The US State Department in its annual 2018 International Religious Freedom Report says mob attacks by violent extremist Hindu groups against the minority communities, particularly Muslims, continued in India in 2018, amid rumors that victims had traded or killed cows for beef and the authorities often protected perpetrators from prosecution. The US report also said that some senior
officials of the ruling BJP made
The report said that, as of November 2018, there were 18 such attacks and eight people killed during the year. On June 22, two Uttar Pradesh police officers were charged with culpable homicide after a Muslim cattle trader died of injuries sustained while being questioned in police custody, the report said.
Mandated by the Congress, the State Department in its voluminous report gives its assessment of the status of religious freedom in almost all countries and territories of the world. In the India section, it said there were reports by nongovernmental organizations that the government sometimes failed to act on mob attacks on religious minorities, marginalized communities and critics of the government.
The report also said that the central and state governments and members of political parties took steps that affected Muslim practices and institutions. The government continued its challenge in the Supreme Court to the minority status of Muslim educational institutions, which affords them independence in hiring and curriculum decisions, it said.
In its World Report
covering 2018, Human Rights
In February, the first public display of "ghar-wapsi" (returning home) reconversion activities facilitated by Hindu organizations for those who had left Hinduism took place in Kolkata. The organization Hindu Samhati featured 16 members of a Muslim family who were "reconverted to Hinduism" at a public rally. Hindu Samhati founder Tapan Ghosh said he had organized similar events previously for quite some time but decided to showcase the "reconverted" people in public as "the time was right."
In its official
newspaper, the Shiv Sena, a Hindu nationalist regional party, stated the
country's Muslim community had too many children and "needs a family planning
policy." The paper's December 4 editorial said the policy was needed
to "ensure stability in the country and maintain national
"Throughout the year representatives from the embassy and consulates general met government officials to discuss challenges faced by religious minorities, especially Christians and Muslims, incidents of cow vigilantism, the status of religious freedom in the country, and religiously motivated violence," the US report on International Religious Freedom concluded.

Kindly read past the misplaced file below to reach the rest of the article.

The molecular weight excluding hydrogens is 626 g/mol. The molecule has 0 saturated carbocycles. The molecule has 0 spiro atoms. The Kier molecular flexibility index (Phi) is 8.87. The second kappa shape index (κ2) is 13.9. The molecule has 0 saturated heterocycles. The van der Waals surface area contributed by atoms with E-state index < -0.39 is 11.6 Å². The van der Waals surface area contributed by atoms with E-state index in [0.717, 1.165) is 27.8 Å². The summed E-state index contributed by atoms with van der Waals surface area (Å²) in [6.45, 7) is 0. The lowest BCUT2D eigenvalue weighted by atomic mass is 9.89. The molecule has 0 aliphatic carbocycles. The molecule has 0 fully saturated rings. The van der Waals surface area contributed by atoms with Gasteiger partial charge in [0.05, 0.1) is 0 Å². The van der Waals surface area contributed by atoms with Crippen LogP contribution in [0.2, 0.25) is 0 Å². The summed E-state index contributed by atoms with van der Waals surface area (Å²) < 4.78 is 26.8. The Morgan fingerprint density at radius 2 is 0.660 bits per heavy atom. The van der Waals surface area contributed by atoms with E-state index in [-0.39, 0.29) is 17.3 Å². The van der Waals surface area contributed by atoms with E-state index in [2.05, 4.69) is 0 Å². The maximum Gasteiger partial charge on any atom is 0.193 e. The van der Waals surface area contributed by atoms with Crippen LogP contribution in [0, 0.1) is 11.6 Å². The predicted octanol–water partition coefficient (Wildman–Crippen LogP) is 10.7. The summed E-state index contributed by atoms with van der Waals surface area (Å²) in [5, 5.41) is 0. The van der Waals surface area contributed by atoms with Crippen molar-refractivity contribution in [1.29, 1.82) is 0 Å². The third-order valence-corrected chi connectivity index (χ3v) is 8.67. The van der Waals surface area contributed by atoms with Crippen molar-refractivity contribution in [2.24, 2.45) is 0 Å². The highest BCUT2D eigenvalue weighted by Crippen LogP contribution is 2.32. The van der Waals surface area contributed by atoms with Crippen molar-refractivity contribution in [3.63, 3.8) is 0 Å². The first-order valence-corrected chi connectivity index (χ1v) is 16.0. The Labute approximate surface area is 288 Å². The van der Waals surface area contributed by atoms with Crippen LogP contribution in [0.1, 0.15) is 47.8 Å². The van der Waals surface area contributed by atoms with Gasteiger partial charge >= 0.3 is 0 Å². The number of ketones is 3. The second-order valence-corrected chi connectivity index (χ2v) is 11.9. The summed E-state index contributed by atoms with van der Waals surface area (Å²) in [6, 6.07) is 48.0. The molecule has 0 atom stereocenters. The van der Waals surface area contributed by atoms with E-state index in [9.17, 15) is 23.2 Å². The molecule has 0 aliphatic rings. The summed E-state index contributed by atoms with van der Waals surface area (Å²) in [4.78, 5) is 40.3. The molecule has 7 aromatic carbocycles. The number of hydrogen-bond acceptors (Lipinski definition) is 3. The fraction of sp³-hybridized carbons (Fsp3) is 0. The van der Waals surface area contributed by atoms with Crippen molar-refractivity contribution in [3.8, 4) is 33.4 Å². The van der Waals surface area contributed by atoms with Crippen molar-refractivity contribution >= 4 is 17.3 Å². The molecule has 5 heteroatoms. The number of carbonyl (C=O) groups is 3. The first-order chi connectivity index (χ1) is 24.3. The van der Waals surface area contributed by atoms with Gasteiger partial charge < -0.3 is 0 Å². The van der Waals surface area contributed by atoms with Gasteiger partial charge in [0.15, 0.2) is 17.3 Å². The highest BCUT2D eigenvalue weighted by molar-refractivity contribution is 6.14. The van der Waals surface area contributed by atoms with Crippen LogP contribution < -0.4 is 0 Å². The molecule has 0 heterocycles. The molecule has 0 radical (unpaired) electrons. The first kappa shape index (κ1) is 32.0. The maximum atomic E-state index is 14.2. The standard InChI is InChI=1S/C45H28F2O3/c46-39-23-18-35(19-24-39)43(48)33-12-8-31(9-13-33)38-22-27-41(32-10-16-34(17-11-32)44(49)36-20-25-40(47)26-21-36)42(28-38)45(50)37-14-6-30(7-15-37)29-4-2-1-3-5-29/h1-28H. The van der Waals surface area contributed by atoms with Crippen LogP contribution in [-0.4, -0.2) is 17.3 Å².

Jewish community given minority status
On July 6 2018, Gujarat became the third state, along with Maharashtra and West Bengal, to grant the Jewish community minority status, providing members with "benefits of welfare schemes formulated for religious minority communities within the jurisdiction" of the state.
Interestingly, in March, a publisher included Adolf Hitler in a children's book on world leaders. Annushu Juneja, a publishing manager for the B. Jain Publishing Group, said Hitler was featured because "his leadership skills and speeches influenced masses." Rabbi Abraham Cooper, associate dean of the Simon Wiesenthal Center, said in a statement, "Adolf Hitler? This description would bring tears of joy to the Nazis and their racist neo-Nazi heirs." The publisher subsequently discontinued sales of the book.
Laws governing minorities
India has an estimated population of 1.3 billion as of July 2018. According to the 2011 national census, the most recent year for which disaggregated figures are available, Hindus constitute 79.8% of the population, Muslims 14.2%, Christians 2.3% and Sikhs 1.7%. Buddhists, Jains, Zoroastrians (Parsis), Jews and Baha'is together constitute less than one per cent of the population.
The constitution states any reference to Hindus in law is to be construed as a reference to followers of Sikhism, Jainism and Buddhism, meaning they are subject to laws regarding Hindus, such as the Hindu Marriage Act. Subsequent legislation continues to use the word Hindu as a blanket category that includes Sikhs, Jains and Buddhists, but clarifies these are separate religions whose followers are included under the legislation.
According to the Supreme Court, converting from Hinduism to another religion ordinarily "operates as an expulsion from the caste" since caste is a structure affiliated with Hindu society. Societal definitions of caste affiliation are determinative of a person's eligibility for government benefits. Federal law provides minority community status to six religious groups: Muslims, Sikhs, Christians, Parsis, Jains and Buddhists.